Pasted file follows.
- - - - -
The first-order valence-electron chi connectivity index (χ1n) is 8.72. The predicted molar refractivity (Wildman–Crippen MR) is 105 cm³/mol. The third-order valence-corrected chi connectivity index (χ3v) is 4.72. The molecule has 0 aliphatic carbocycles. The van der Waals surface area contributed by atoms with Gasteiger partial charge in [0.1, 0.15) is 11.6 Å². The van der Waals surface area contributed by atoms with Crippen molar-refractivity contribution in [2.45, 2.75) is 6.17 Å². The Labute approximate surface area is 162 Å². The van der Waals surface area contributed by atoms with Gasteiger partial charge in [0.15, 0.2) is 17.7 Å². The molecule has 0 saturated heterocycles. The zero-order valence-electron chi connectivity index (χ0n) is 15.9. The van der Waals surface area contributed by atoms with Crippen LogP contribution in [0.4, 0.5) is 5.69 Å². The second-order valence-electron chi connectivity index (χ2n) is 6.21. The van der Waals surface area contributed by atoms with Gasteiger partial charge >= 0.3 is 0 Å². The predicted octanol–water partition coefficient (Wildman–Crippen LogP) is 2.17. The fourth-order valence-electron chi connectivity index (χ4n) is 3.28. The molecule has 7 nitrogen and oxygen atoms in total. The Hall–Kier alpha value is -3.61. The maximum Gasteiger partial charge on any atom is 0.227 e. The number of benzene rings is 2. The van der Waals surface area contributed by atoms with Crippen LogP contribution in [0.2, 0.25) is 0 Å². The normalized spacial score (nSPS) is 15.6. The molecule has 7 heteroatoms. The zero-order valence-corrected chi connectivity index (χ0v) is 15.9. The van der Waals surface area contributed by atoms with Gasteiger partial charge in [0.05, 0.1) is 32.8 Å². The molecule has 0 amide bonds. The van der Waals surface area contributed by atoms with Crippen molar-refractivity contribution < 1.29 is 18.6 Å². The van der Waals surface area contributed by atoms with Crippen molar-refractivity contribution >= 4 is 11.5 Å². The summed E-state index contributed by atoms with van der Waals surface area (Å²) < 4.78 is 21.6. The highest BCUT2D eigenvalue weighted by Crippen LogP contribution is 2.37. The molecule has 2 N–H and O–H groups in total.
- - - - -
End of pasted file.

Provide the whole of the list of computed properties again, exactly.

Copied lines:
The first-order valence-electron chi connectivity index (χ1n) is 8.72. The predicted molar refractivity (Wildman–Crippen MR) is 105 cm³/mol. The third-order valence-corrected chi connectivity index (χ3v) is 4.72. The molecule has 0 aliphatic carbocycles. The van der Waals surface area contributed by atoms with Gasteiger partial charge in [0.1, 0.15) is 11.6 Å². The van der Waals surface area contributed by atoms with Crippen molar-refractivity contribution in [2.45, 2.75) is 6.17 Å². The Labute approximate surface area is 162 Å². The van der Waals surface area contributed by atoms with Gasteiger partial charge in [0.15, 0.2) is 17.7 Å². The molecule has 0 saturated heterocycles. The zero-order valence-electron chi connectivity index (χ0n) is 15.9. The van der Waals surface area contributed by atoms with Crippen LogP contribution in [0.4, 0.5) is 5.69 Å². The second-order valence-electron chi connectivity index (χ2n) is 6.21. The van der Waals surface area contributed by atoms with Gasteiger partial charge >= 0.3 is 0 Å². The predicted octanol–water partition coefficient (Wildman–Crippen LogP) is 2.17. The fourth-order valence-electron chi connectivity index (χ4n) is 3.28. The molecule has 7 nitrogen and oxygen atoms in total. The Hall–Kier alpha value is -3.61. The maximum Gasteiger partial charge on any atom is 0.227 e. The number of benzene rings is 2. The van der Waals surface area contributed by atoms with Crippen LogP contribution in [0.2, 0.25) is 0 Å². The normalized spacial score (nSPS) is 15.6. The molecule has 7 heteroatoms. The zero-order valence-corrected chi connectivity index (χ0v) is 15.9. The van der Waals surface area contributed by atoms with Gasteiger partial charge in [0.05, 0.1) is 32.8 Å². The molecule has 0 amide bonds. The van der Waals surface area contributed by atoms with Crippen molar-refractivity contribution < 1.29 is 18.6 Å². The van der Waals surface area contributed by atoms with Crippen molar-refractivity contribution >= 4 is 11.5 Å². The summed E-state index contributed by atoms with van der Waals surface area (Å²) < 4.78 is 21.6. The highest BCUT2D eigenvalue weighted by Crippen LogP contribution is 2.37. The molecule has 2 N–H and O–H groups in total.